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The Canadanian Perspective: A look at Toronto’s Local Heroes

The Canadanian Perspective: A look at Toronto's Local Heroes

The Canadanian Perspective: A look at Toronto's Local Heroes

by Jason Margolis and Maureen Prentice

It’s been a banner year for Canadian cinema. Earlier this year, the
country rejoiced in the success of Atom Egoyan’s “The Sweet Hereafter,”
the first Canadian-made film to be nominated for two Academy Awards,
including best director. Then, Don McKellar’s “Last Night” won the Prix
de les jeunesse at the Cannes Film Festival. Now, this celebration has
been brought home.

Perspective Canada, one of the many programs at the Toronto
International Film Festival, is well… a celebration of contemporary
Canadian film. With a record number of submissions at 366 entries (89
features, 277 shorts), up from 284 (81 features, 203 shorts) the
previous year, proof is positive that Canada is currently experiencing a
filmmaking renaissance. In the end, 62 films were accepted (19 features
and 42 shorts) to be screened in Perspective Canada, 10 of which were
world premieres.

1998 was clearly the year of Don McKellar, which may have caused a wee
bit of discomfort for the rather down-to-earth Canadian icon. McKellar,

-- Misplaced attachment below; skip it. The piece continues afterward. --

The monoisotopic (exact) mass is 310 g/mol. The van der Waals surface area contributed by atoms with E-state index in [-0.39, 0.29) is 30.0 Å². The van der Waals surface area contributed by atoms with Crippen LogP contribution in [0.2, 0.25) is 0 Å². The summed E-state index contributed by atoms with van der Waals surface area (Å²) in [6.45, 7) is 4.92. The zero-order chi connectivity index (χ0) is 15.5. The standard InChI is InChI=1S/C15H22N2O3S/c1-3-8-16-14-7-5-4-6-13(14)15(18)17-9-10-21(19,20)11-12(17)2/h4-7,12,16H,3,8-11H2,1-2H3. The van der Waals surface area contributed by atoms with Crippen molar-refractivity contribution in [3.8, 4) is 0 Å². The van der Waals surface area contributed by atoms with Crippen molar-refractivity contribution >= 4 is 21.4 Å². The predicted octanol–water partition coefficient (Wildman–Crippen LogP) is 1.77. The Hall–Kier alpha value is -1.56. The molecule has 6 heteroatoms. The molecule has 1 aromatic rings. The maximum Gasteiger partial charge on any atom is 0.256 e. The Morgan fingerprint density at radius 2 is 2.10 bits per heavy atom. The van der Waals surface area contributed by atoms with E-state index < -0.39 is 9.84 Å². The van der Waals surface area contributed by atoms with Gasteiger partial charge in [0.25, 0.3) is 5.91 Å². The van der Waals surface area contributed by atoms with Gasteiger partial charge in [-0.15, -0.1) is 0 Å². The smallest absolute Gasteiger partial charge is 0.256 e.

already recognized for his popular Canadian TV series “Twitch City” and
his performances in Bruce McDonald’s cult classics “Roadkill” and
Highway 61,” was involved in six films screened at the festival.

The Toronto International Film Festival opened with the Canada/Italy
co-production “The Red Violin,” which was co-written by McKellar and
director Francois Girard. McKellar also appears in “The Red Violin” as
a violin restoration expert who along with an auction appraiser played
by Samuel L. Jackson, solve the mystery of the eponymous stringed

The Perspective Canada programme opened with McKellar’s “Last Night”,
his feature directorial debut, which he also acted in and wrote. “Last
Night” grapples with and answers some difficult questions on the evening
of the world’s end: Who Should I be with? Where will I go? and What
should I do if the world is ending? The world’s end was the last thing
on the mind of revelers at the “Last Night” party, which for one brief
moment became the epicenter of Canadian pop culture (and yes, in Canada,
it is spelled “epicentre”) with top actors (Sarah Polley, Maury Chaykin)
mingling with musical superstars (The Philosopher Kings, Sloan). Fiddle
sensation Ashley MacIsaac, seen in last year’s festival fave “The